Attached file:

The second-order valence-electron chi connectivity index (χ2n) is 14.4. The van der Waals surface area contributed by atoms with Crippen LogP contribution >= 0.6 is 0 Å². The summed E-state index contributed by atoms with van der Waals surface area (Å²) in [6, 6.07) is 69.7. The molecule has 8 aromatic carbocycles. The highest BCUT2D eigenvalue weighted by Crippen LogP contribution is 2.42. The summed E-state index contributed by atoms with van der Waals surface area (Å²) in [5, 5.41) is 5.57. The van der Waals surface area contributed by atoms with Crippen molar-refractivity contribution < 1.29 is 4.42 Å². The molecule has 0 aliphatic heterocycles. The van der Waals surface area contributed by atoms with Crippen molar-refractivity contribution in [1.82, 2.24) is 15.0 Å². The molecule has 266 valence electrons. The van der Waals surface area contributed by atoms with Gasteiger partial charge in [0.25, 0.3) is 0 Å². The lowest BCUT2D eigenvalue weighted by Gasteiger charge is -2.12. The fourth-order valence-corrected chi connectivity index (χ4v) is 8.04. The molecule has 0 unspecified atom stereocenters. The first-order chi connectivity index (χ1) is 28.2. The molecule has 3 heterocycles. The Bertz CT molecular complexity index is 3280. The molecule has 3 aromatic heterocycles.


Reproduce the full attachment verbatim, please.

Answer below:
The second-order valence-electron chi connectivity index (χ2n) is 14.4. The van der Waals surface area contributed by atoms with Crippen LogP contribution >= 0.6 is 0 Å². The summed E-state index contributed by atoms with van der Waals surface area (Å²) in [6, 6.07) is 69.7. The molecule has 8 aromatic carbocycles. The highest BCUT2D eigenvalue weighted by Crippen LogP contribution is 2.42. The summed E-state index contributed by atoms with van der Waals surface area (Å²) in [5, 5.41) is 5.57. The van der Waals surface area contributed by atoms with Crippen molar-refractivity contribution < 1.29 is 4.42 Å². The molecule has 0 aliphatic heterocycles. The van der Waals surface area contributed by atoms with Crippen molar-refractivity contribution in [1.82, 2.24) is 15.0 Å². The molecule has 266 valence electrons. The van der Waals surface area contributed by atoms with Gasteiger partial charge in [0.25, 0.3) is 0 Å². The lowest BCUT2D eigenvalue weighted by Gasteiger charge is -2.12. The fourth-order valence-corrected chi connectivity index (χ4v) is 8.04. The molecule has 0 unspecified atom stereocenters. The first-order chi connectivity index (χ1) is 28.2. The molecule has 3 heterocycles. The Bertz CT molecular complexity index is 3280. The molecule has 3 aromatic heterocycles.